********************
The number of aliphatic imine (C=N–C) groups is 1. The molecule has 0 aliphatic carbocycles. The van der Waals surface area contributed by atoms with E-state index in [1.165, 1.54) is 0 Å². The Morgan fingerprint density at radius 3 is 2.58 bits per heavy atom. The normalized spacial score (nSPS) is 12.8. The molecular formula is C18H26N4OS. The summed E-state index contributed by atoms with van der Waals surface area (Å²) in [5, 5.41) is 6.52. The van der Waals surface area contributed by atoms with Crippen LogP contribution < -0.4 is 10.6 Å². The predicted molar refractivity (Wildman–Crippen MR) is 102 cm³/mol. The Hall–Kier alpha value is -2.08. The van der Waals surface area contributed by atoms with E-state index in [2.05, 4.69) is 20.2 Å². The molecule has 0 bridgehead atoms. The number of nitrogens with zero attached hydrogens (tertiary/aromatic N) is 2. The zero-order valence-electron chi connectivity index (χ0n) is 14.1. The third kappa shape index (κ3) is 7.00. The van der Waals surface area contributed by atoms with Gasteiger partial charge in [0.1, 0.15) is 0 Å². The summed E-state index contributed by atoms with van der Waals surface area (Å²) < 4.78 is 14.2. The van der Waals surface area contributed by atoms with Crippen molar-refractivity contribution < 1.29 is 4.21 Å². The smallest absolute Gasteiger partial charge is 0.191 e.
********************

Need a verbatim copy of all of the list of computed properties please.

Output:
The number of aliphatic imine (C=N–C) groups is 1. The molecule has 0 aliphatic carbocycles. The van der Waals surface area contributed by atoms with E-state index in [1.165, 1.54) is 0 Å². The Morgan fingerprint density at radius 3 is 2.58 bits per heavy atom. The normalized spacial score (nSPS) is 12.8. The molecular formula is C18H26N4OS. The summed E-state index contributed by atoms with van der Waals surface area (Å²) in [5, 5.41) is 6.52. The van der Waals surface area contributed by atoms with Crippen LogP contribution < -0.4 is 10.6 Å². The predicted molar refractivity (Wildman–Crippen MR) is 102 cm³/mol. The Hall–Kier alpha value is -2.08. The van der Waals surface area contributed by atoms with E-state index in [2.05, 4.69) is 20.2 Å². The molecule has 0 bridgehead atoms. The number of nitrogens with zero attached hydrogens (tertiary/aromatic N) is 2. The zero-order valence-electron chi connectivity index (χ0n) is 14.1. The third kappa shape index (κ3) is 7.00. The van der Waals surface area contributed by atoms with Gasteiger partial charge in [0.1, 0.15) is 0 Å². The summed E-state index contributed by atoms with van der Waals surface area (Å²) < 4.78 is 14.2. The van der Waals surface area contributed by atoms with Crippen molar-refractivity contribution < 1.29 is 4.21 Å². The smallest absolute Gasteiger partial charge is 0.191 e.